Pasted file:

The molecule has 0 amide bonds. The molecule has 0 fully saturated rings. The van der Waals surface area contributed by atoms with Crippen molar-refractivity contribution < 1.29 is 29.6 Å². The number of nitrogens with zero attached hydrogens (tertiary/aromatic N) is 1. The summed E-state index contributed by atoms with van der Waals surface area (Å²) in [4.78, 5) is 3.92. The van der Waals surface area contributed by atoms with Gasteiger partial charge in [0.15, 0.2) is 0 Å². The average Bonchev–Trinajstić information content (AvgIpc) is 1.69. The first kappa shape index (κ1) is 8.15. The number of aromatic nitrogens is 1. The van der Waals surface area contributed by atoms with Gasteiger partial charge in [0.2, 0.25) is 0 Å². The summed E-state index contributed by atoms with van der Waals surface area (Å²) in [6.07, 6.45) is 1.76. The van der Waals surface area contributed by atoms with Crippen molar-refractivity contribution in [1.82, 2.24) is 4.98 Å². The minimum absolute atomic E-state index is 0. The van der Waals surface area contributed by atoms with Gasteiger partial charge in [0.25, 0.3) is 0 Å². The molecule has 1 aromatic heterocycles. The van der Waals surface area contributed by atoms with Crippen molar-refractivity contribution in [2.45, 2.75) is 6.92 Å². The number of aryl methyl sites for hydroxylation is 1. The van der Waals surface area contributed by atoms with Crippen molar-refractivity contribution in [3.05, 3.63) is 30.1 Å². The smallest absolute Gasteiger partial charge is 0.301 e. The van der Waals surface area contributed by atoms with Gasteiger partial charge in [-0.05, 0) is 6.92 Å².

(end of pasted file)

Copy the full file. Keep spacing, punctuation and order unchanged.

The molecule has 0 amide bonds. The molecule has 0 fully saturated rings. The van der Waals surface area contributed by atoms with Crippen molar-refractivity contribution < 1.29 is 29.6 Å². The number of nitrogens with zero attached hydrogens (tertiary/aromatic N) is 1. The summed E-state index contributed by atoms with van der Waals surface area (Å²) in [4.78, 5) is 3.92. The van der Waals surface area contributed by atoms with Gasteiger partial charge in [0.15, 0.2) is 0 Å². The average Bonchev–Trinajstić information content (AvgIpc) is 1.69. The first kappa shape index (κ1) is 8.15. The number of aromatic nitrogens is 1. The van der Waals surface area contributed by atoms with Gasteiger partial charge in [0.2, 0.25) is 0 Å². The summed E-state index contributed by atoms with van der Waals surface area (Å²) in [6.07, 6.45) is 1.76. The van der Waals surface area contributed by atoms with Crippen molar-refractivity contribution in [1.82, 2.24) is 4.98 Å². The minimum absolute atomic E-state index is 0. The van der Waals surface area contributed by atoms with Gasteiger partial charge in [0.25, 0.3) is 0 Å². The molecule has 1 aromatic heterocycles. The van der Waals surface area contributed by atoms with Crippen molar-refractivity contribution in [2.45, 2.75) is 6.92 Å². The number of aryl methyl sites for hydroxylation is 1. The van der Waals surface area contributed by atoms with Crippen molar-refractivity contribution in [3.05, 3.63) is 30.1 Å². The smallest absolute Gasteiger partial charge is 0.301 e. The van der Waals surface area contributed by atoms with Gasteiger partial charge in [-0.05, 0) is 6.92 Å².